4 ways to end the abuse of women during childbirth
As a young house officer on a 3-month obstetrics/gynecology posting, I witnessed some doctors and midwives shouting at and smacking the legs of women during their childbirth. Their violence was committed under the pretense of helping women push out the baby without complications, but what I saw did not sit well with me.
This week I was reminded of those experiences when I read the findings of a new study published by The Lancet. One third of new mothers report abuse during childbirth in Ghana, Guinea, Myanmar and Nigeria, including 35 percent who experienced physical abuse; 75 percent who faced surgical enlargement of the vagina to ease delivery without their consent; 56 percent who did not consent to a caesarean section and 5 percent of women and their babies who were detained in the health facilities because of inability to pay their bills. Younger women with no education and younger women with some education were most likely to be abused.
This is not new. Abuse of women during childbirth is ubiquitous and happens in every country. In Ethiopia, 84 percent of respondents in a survey reported violation of the right to information, informed consent and choice of position during childbirth. In 2018, Sally Gimson shared her experience of not receiving the standard dose of anesthesia before cesarean section in Germany. She regained consciousness due to the excruciating pain before more anesthesias was given. The doctors pretended they did nothing wrong.
In Canada, 24 percent of 410 women who responded to a survey about their childbirth experience at St. Joseph’s Health Centre in Toronto said that they did not feel that their bodily autonomy was honored and respected.
In the U.S., there is a racial dimension to abuse of women during childbirth — women of color with low socio economic status are more likely to be mistreated than white women of the same social class. The abuses experienced by women in America include, loss of independence, being shouted at, being threatened, being ignored, and receiving no response to requests for help.
The 21st century health-care delivery must be safe, effective, patient-centered, timely, efficient and equitable. Women suffering from any forms of abuse in the hands of health workers should not be tolerated. When women get bad deals at hospitals, they could be discouraged from undergoing facility-based delivery during their subsequent pregnancies. When women deliver in the absence of skilled health workers, there are usually dire consequences, including deaths.
The mistreatment of women during childbirth must end, and these are strategies that can help.
First, train all doctors and midwives on respectful maternity care. According to the World Health organization, respectful maternity care encompasses care to all women, which preserves their dignity, privacy and confidentiality, ensures freedom from harm and mistreatment, and enables informed choice and continuous support during labor and childbirth. Women and their loved ones must be informed of their rights once they register for antenatal clinics, reiterate these rights throughout pregnancy and during birth.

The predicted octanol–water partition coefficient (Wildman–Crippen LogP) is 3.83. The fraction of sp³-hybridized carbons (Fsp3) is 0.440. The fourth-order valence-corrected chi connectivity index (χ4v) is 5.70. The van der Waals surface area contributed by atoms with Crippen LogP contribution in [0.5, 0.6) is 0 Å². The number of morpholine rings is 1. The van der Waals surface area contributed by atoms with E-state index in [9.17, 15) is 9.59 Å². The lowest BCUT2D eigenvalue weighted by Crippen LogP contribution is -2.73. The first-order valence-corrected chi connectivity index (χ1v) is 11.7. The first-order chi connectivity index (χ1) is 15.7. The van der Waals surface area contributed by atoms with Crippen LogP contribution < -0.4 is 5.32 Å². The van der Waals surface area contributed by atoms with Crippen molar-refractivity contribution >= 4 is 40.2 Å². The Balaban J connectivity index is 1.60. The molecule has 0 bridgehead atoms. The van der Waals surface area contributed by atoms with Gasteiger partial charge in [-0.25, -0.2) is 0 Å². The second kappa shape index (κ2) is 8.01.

Their loved ones in the room should be encouraged to speak out if they see abuse happening and the woman is in too much pain or occupied to respond. In addition, health facilities should set up a complaint mechanism that is known to women and their families. Beyond having these processes in place, health facilities must be seen to attend to complaints, conduct investigations and give feedback on actions taken to women and their families.
Second, use technology to empower women and their families to report cases of abuse and rate the quality of care received in health facilities. There are many apps to provide health information to a pregnant woman, detailing expectations during pregnancy and childbirth. However, there are hardly any apps that empower the woman to report cases of abuse. Globally, there are 9.3 billion mobile devices.
In some African countries, more people have access to mobile phones than clean water. The availability of mobile phones should be harnessed and used as a powerful tool for maternal health accountability. For instance, women can send text messages to report cases of abuse to hospital management and other regulatory agencies. For women who own smartphones, apps and other web-based platforms can be used to document and report abuse.
Third, improve the social status of women by ensuring all girls are in school and women are economically empowered. The Lancet study found that that women with little or no education were the most abused. In the U.S., women of color were more abused than white women.
Based on 2016 data, 131 million girls were out of school globally — this is equivalent to the combined populations of France and the United Kingdom. Deliberately enrolling all girls in school and making primary and secondary education free and compulsory could reverse this trend. Government, donors, civil society and the private sector should also scale interventions that empower women economically.
Lastly, when cases of abuse of women during childbirth are reported, health regulatory agencies must investigate and enforce penalties. Rights and safety of women must be protected at all times and adequately compensated when harm is committed.
The woman is the most important stakeholder in the process of childbirth. Her rights must be respected. She must be allowed to give birth with dignity, without suffering any harm.
Dr. Ifeanyi M. Nsofor M.B.B.S is the CEO of EpiAFRIC and director of policy and advocacy at Nigeria Health Watch. He is a current 2019 Atlantic Fellow for Health Equity at George Washington University and a 2018 New Voices Fellow at the Aspen Institute. Follow him on Twitter: @ekemma.